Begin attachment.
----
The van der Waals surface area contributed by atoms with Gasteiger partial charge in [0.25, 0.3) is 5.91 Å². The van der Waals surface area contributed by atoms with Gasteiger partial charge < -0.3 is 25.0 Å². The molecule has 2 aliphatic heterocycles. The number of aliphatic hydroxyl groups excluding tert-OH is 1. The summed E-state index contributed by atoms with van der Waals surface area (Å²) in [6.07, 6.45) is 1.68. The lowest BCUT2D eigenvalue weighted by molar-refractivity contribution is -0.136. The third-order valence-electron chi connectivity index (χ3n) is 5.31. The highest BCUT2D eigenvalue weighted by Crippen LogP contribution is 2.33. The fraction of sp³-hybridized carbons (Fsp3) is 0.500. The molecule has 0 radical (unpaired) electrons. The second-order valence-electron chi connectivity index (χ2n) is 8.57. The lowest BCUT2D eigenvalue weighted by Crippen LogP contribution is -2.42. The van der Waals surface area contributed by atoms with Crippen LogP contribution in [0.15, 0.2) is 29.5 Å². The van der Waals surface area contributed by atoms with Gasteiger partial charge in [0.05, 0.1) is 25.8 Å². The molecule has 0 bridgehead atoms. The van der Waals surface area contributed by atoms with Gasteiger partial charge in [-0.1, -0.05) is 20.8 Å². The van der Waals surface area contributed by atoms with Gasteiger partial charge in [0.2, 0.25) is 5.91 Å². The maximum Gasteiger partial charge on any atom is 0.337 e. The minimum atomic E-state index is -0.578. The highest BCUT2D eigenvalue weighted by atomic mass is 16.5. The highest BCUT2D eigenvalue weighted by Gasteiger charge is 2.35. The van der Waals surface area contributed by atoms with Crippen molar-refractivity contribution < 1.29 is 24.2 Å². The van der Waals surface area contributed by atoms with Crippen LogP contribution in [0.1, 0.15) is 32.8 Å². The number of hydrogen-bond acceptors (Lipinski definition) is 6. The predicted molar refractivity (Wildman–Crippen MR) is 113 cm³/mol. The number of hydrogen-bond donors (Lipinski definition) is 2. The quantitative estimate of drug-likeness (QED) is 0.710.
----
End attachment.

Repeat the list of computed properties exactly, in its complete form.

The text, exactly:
The van der Waals surface area contributed by atoms with Gasteiger partial charge in [0.25, 0.3) is 5.91 Å². The van der Waals surface area contributed by atoms with Gasteiger partial charge < -0.3 is 25.0 Å². The molecule has 2 aliphatic heterocycles. The number of aliphatic hydroxyl groups excluding tert-OH is 1. The summed E-state index contributed by atoms with van der Waals surface area (Å²) in [6.07, 6.45) is 1.68. The lowest BCUT2D eigenvalue weighted by molar-refractivity contribution is -0.136. The third-order valence-electron chi connectivity index (χ3n) is 5.31. The highest BCUT2D eigenvalue weighted by Crippen LogP contribution is 2.33. The fraction of sp³-hybridized carbons (Fsp3) is 0.500. The molecule has 0 radical (unpaired) electrons. The second-order valence-electron chi connectivity index (χ2n) is 8.57. The lowest BCUT2D eigenvalue weighted by Crippen LogP contribution is -2.42. The van der Waals surface area contributed by atoms with Crippen LogP contribution in [0.15, 0.2) is 29.5 Å². The van der Waals surface area contributed by atoms with Gasteiger partial charge in [0.05, 0.1) is 25.8 Å². The molecule has 0 bridgehead atoms. The van der Waals surface area contributed by atoms with Gasteiger partial charge in [-0.1, -0.05) is 20.8 Å². The van der Waals surface area contributed by atoms with Gasteiger partial charge in [0.2, 0.25) is 5.91 Å². The maximum Gasteiger partial charge on any atom is 0.337 e. The minimum atomic E-state index is -0.578. The highest BCUT2D eigenvalue weighted by atomic mass is 16.5. The highest BCUT2D eigenvalue weighted by Gasteiger charge is 2.35. The van der Waals surface area contributed by atoms with Crippen molar-refractivity contribution < 1.29 is 24.2 Å². The van der Waals surface area contributed by atoms with Crippen LogP contribution in [0.1, 0.15) is 32.8 Å². The number of hydrogen-bond acceptors (Lipinski definition) is 6. The predicted molar refractivity (Wildman–Crippen MR) is 113 cm³/mol. The number of hydrogen-bond donors (Lipinski definition) is 2. The quantitative estimate of drug-likeness (QED) is 0.710.